Like Kingdom County itself, Father George, my great-uncle by marriage and my adoptive father, was something of a paradox. A big, ruggedly built man, well over six feet tall, with bright blue eyes and snowy hair parted in the middle, at sixty-eight Father George looked like a judge in the old photographs in the courthouse hallway. Like the village's real judge, Forrest Allen, he was courteous in an old-fashioned way—until he got mad, at which times his face became very red and he took the name of the Lord in vain and threatened any and all who dared oppose him with a “good old-fashioned public horsewhipping.” But most of the time, the priest was a man of notable sympathy and common sense, who made himself available twenty-four hours a day to everyone who needed advice or assistance. For many years he had been compiling a chronicle of life in the village entitled “A Short History of Kingdom Common”—which had grown to nearly three thousand pages!

The son of French Canadian immigrants, Father George had an unusual history of his own. He had been born and raised on a farm in Lost Nation Hollow, ten miles northeast of the Common, and at fifteen had become the teacher of the local one-room school. Two years later he had walked into the Common barefoot, with his one pair of shoes in a paper bag, and started working at the furniture mill at night and attending the Kingdom Academy by day. He had put himself through college by playing minor league baseball in Canada in the summers and boxing in the northern New England semipro circuit in the winters, then had returned to the Common to teach and coach at the Academy. Soon afterward he bought the old Anderson house, known locally as the Big House, with money he'd made smuggling Canadian whiskey into Vermont using a float plane with homemade pontoons.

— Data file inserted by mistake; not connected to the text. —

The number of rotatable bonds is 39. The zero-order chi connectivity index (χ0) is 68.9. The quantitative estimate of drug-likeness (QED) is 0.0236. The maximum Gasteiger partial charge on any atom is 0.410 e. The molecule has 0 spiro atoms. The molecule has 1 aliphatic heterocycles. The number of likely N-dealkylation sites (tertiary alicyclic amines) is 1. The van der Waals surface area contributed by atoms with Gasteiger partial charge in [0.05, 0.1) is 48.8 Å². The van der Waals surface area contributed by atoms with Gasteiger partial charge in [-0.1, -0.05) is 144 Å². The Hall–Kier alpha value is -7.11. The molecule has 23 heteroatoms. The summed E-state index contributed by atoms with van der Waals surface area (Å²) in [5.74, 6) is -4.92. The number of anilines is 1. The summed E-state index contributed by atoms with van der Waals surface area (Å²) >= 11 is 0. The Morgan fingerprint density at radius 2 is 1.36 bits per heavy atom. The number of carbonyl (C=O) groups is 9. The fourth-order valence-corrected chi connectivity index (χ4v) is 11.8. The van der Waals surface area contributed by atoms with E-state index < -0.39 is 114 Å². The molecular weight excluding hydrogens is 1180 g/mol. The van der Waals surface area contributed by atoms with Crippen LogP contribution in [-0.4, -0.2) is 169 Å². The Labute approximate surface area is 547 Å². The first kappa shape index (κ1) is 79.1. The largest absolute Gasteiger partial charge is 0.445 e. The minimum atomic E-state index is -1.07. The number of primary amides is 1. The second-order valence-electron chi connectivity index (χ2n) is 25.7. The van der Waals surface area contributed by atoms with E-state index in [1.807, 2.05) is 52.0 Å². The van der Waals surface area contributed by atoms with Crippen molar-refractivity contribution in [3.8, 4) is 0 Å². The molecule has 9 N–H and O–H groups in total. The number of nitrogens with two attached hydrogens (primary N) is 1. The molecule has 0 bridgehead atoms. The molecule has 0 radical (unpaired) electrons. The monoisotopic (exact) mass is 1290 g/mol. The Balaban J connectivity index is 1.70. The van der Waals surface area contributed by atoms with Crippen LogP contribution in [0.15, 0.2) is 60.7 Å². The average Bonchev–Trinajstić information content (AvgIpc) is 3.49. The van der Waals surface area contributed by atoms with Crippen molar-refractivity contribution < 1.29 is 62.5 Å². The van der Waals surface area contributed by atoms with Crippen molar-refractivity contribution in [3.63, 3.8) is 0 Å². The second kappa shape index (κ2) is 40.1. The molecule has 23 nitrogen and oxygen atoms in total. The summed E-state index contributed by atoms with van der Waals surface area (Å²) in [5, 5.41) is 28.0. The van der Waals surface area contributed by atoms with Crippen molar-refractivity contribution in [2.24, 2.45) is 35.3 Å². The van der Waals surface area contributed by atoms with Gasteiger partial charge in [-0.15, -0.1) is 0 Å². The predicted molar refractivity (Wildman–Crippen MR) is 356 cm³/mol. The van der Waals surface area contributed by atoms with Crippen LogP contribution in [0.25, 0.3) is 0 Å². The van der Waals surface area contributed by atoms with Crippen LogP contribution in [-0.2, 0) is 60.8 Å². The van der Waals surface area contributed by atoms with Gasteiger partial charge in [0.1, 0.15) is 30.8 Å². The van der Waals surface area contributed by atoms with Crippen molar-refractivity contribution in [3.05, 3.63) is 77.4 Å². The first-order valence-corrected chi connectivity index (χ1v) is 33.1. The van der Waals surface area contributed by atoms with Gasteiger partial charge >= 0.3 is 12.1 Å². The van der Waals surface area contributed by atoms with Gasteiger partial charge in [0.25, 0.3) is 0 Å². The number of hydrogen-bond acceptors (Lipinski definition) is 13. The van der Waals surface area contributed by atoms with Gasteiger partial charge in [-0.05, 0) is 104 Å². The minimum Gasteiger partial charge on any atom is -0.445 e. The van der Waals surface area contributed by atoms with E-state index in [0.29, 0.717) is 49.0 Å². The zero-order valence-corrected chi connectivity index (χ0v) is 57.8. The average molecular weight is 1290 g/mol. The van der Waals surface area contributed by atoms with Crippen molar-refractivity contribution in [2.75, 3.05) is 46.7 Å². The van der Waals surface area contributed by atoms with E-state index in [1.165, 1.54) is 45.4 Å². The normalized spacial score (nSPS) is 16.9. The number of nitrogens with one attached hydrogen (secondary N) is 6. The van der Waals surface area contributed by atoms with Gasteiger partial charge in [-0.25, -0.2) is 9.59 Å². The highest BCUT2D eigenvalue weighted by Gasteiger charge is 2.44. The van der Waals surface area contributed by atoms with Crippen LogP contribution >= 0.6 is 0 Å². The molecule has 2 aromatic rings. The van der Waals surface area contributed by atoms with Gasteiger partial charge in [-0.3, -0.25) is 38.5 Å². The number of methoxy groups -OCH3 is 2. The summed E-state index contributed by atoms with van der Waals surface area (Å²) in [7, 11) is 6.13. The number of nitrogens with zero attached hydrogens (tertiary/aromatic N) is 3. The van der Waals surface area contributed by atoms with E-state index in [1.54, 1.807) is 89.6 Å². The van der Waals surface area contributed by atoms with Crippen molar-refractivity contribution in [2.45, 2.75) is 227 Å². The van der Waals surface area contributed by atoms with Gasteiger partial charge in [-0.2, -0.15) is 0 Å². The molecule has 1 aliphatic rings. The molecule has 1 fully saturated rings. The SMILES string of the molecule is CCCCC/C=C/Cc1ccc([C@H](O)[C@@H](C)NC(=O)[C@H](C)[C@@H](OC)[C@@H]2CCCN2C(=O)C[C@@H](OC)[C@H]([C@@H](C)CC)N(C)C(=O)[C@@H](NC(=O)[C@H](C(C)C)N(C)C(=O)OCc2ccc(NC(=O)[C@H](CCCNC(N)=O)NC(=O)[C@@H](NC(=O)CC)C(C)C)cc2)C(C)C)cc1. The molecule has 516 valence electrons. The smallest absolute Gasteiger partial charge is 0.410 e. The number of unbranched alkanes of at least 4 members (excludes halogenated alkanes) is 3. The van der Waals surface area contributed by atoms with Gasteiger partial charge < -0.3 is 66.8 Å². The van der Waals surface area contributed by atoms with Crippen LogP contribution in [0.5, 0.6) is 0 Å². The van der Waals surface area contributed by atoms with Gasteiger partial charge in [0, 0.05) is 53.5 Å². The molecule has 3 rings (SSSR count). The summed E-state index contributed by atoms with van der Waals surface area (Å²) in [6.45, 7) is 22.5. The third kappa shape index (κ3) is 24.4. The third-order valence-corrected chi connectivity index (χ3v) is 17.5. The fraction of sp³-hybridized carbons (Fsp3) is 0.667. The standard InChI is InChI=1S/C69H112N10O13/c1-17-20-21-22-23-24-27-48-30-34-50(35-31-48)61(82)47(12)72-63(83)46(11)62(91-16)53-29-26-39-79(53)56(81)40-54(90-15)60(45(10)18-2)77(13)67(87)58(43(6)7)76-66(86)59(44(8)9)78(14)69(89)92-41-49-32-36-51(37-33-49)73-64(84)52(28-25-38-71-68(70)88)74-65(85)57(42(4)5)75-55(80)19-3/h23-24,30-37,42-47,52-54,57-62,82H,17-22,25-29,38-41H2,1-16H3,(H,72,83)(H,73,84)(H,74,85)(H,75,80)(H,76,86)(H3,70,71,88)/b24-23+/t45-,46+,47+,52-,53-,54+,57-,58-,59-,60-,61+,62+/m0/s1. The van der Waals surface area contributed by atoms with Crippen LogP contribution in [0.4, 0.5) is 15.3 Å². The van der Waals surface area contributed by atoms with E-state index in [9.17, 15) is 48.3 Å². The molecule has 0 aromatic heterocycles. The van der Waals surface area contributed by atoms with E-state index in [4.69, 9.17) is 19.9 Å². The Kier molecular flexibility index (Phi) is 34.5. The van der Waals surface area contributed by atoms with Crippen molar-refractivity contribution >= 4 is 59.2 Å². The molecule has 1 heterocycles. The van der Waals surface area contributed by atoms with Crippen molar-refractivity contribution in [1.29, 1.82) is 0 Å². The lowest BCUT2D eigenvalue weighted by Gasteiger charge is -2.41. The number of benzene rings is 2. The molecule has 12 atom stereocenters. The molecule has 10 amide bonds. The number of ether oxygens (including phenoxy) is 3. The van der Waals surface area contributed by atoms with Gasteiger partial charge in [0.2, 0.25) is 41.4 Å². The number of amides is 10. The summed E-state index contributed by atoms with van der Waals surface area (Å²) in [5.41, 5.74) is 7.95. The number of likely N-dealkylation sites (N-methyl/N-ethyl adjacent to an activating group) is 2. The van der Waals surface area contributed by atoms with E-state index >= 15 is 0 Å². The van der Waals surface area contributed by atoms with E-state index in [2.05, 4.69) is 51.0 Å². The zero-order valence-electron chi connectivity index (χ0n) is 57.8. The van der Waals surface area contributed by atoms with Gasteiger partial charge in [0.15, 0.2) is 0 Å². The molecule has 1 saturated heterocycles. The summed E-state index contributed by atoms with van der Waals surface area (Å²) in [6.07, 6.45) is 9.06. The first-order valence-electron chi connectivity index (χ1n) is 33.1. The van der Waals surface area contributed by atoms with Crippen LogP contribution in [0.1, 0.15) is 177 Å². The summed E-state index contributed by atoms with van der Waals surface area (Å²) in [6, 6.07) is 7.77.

In 1917, at twenty-seven, Father George joined the Royal Canadian Air Force and flew more than eighty sorties over Germany and France before being shot down near Château Thierry. He was found unconscious, deep in the forest, by a party of Benedictine woodcutters, who hid him in their monastery and nursed him back to health, an experience that transformed his life. Back in the States, he enrolled in St. Paul's Seminary in Burlington, and three years later he was installed as the priest of St. Mary's, where he soon became known as “the unorthodox priest and greatest scholar and third baseman in the history of Kingdom County.”

To conform, at least nominally, to his poverty vows, the unorthodox priest leased the Big House to the diocese for a dollar a year. He continued to coach at the Academy, play baseball for the powerful Kingdom Common Outlaws, fly his float plane, and fish and hunt with his neighbors.

When my Canadian parents, both teachers, were killed in a highway accident in Montreal just before I turned two, Father George took me in, and within a year he formally adopted me. I grew up with him in the Big House, and for as long as I could remember, I had wanted to follow in his footsteps. In fact I planned to enter St. Paul's myself in the fall.